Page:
On The Mechanical Side

Topic 22575 | Page 1

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!Nk's Comment
member avatar

AUTOMATIC? Manual? Your takes on these transmissions? Paccar? Cummins? Other??? Which do u prefer? Pros /cons?

My opinion Manual pref. 13 speed Cummins... JUST MY OPINION

G-Town's Comment
member avatar

AUTOMATIC? Manual? Your takes on these transmissions? Paccar? Cummins? Other??? Which do u prefer? Pros /cons?

My opinion Manual pref. 13 speed Cummins... JUST MY OPINION

An interesting choice for a newbie. Any particular reason why? Just curious...

Most of the carriers offering Paid CDL Training Programs will teach in either an 8 or 10 speed manual. For those companies that have phased out manuals you'll be in a 12sp auto-shift. Fuller/Eaton manufacture the majority of transmissions in contemporary class 7-8 trucks.

Most of the larger TL carriers are transitioning to 100% auto. In 2-3 years most of the manual transmission trucks will be relegated to spares or training trucks.

CDL:

Commercial Driver's License (CDL)

A CDL is required to drive any of the following vehicles:

  • Any combination of vehicles with a gross combined weight rating (GCWR) of 26,001 or more pounds, providing the gross vehicle weight rating (GVWR) of the vehicle being towed is in excess of 10,000 pounds.
  • Any single vehicle with a GVWR of 26,001 or more pounds, or any such vehicle towing another not in excess of 10,000 pounds.
  • Any vehicle, regardless of size, designed to transport 16 or more persons, including the driver.
  • Any vehicle required by federal regulations to be placarded while transporting hazardous materials.

HOS:

Hours Of Service

HOS refers to the logbook hours of service regulations.
Tim F.'s Comment
member avatar

My preference...my perfect truck would have the following...aside from the other items neede to be legal

1. Tires 2. Transmission 3. Engine

Assuming all else was present...it’ll work for me.

Right now I’m in an International 2017, with 193k miles, has a 10 speed Eaton and an engine...lol. It gets me to where I need to go just fine.

See...for a lot of us this is a second or even third career. Most of us sat behind desk for a great deal of our lives. I know NOTHING about the engines.

Reminds me of when I drove a Prostar with the Maxxforce engine...everyone called it a POS...except me. I called it a truck with tires and an engine and a transmission.

Good luck!!

OWI:

Operating While Intoxicated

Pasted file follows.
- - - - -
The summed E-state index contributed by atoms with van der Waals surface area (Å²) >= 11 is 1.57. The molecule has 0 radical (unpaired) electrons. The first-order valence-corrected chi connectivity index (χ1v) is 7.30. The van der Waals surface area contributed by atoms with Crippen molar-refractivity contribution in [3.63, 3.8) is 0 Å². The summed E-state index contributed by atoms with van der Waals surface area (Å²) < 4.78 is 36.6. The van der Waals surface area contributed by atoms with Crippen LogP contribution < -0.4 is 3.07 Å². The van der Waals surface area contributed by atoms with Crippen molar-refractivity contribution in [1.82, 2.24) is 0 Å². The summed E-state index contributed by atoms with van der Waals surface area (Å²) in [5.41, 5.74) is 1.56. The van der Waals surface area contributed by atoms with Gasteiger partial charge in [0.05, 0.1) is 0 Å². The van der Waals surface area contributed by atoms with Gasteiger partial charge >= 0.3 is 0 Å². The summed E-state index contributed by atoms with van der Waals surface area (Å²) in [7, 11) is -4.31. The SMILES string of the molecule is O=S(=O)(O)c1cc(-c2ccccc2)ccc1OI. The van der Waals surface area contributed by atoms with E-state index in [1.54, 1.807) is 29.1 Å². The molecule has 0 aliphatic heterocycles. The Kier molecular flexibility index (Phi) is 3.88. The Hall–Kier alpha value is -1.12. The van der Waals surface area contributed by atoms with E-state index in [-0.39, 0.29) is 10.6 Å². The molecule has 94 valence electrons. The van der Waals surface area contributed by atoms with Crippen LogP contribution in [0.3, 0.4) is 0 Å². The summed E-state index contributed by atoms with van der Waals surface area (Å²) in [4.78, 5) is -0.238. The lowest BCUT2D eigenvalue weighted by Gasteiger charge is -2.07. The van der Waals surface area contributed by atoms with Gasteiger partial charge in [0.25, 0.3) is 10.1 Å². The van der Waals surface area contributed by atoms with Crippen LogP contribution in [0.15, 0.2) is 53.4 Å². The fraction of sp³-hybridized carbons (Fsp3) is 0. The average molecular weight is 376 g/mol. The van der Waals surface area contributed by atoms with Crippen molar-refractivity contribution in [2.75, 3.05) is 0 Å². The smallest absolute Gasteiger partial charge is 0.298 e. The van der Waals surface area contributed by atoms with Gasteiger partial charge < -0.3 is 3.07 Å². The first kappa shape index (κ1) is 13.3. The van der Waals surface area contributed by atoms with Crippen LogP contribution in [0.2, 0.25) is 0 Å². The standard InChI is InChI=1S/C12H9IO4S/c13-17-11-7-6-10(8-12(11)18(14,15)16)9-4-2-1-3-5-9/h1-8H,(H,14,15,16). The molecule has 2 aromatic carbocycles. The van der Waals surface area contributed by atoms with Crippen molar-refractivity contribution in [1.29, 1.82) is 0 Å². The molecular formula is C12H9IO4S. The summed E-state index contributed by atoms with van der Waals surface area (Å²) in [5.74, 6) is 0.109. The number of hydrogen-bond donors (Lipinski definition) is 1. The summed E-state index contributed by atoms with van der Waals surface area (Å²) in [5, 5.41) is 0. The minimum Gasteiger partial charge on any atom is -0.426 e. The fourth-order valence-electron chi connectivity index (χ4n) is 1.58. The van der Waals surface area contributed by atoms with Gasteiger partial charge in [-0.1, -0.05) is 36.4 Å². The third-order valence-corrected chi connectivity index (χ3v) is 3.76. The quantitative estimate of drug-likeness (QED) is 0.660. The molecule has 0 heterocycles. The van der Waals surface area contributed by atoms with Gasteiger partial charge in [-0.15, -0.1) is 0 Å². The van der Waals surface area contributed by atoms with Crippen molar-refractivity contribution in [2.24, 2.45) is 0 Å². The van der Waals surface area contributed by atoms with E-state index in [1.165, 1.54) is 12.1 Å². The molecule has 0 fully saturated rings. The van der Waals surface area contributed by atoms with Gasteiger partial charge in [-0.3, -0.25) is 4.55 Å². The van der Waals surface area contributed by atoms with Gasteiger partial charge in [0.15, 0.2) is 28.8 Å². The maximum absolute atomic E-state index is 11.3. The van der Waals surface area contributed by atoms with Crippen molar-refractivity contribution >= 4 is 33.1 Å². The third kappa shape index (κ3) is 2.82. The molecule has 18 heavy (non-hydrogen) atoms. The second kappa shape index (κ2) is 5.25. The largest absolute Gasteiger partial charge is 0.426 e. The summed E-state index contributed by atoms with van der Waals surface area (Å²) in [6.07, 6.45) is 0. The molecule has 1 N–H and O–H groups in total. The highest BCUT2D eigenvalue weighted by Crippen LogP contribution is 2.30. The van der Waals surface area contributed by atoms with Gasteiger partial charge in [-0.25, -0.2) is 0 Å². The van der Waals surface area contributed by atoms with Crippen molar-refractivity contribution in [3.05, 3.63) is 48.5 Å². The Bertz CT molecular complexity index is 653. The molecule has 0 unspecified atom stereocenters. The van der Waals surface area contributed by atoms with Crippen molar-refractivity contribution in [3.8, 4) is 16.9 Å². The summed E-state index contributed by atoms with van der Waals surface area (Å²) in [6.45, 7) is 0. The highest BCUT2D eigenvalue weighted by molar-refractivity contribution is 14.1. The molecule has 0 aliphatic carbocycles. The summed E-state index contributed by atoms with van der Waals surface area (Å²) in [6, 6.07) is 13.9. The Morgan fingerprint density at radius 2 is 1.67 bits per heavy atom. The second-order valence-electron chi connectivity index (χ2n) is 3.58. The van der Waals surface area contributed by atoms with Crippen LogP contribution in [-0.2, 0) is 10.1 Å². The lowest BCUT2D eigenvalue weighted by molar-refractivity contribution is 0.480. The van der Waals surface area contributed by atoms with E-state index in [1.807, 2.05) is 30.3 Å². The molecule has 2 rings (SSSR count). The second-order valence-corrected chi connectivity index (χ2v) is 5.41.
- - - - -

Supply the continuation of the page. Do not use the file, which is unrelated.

Villain's Comment
member avatar

The auto-shift on my 2016 Freightliner Cascadia is great...as long as I'm not trying to merge on to the Interstate , climbing, descending, passing. The shift point to upshift is 1450rpm no matter what the position of the accelerator pedal. From a stop or the scales it skips 5th,7th,9th. Climbing it will bog down at 1050 - 1100rpm before stubbornly downshifting. I find myself driving in manual mode a whole lot of the time. Maybe I'm just a manual man at heart.

Interstate:

Commercial trade, business, movement of goods or money, or transportation from one state to another, regulated by the Federal Department Of Transportation (DOT).

Splitter's Comment
member avatar

Being a company driver, I drive what I’m given. I’ve driven a 4 wheeler all my life. Everything about this industry is brand spanking new to me, although I did ace my pretrip test due to much repetition & lots of studying.

If you like, there’s a search bar at the top of this page. Type the right keywords & you’ll discover a treasure trove of threads on this subject and much more.

Like I said in your other thread, you do have what it takes to excel in this industry! Shoot, you know more about these beasts than most the 140 students in my PSD class. I do hope & pray you find a company willing to give you a shot despite your driving record. Nice T-shirt on your avatar pic btw!!

PSD:

Prime Student Driver

Prime Inc has a CDL training program and the first phase is referred to as PSD. You'll get your permit and then 10,000 miles of on the road instruction.

The following is from Prime's website:

Prime’s PSD begins with you obtaining your CDL permit. Then you’ll go on the road with a certified CDL instructor for no less than 75 hours of one-on-one behind the wheel training. After training, you’ll return to Prime’s corporate headquarters in Springfield, Missouri, for final CDL state testing and your CDL license.

Obtain CDL Permit / 4 Days

  • Enter program, study and test for Missouri CDL permit.
  • Start driving/training at Prime Training Center in Springfield, Missouri.
  • Work toward 40,000 training dispatched miles (minimum) with food allowance while without CDL (Food allowance is paid back with future earnings).

On-the-Road Instruction / 10,000 Miles

  • Train with experienced certified CDL instructor for 3-4 weeks in a real world environment.
  • Get 75 hours of behind-the-wheel time with one-on-one student/instructor ratio.
  • Earn 10,000 miles toward total 40,000 miles needed.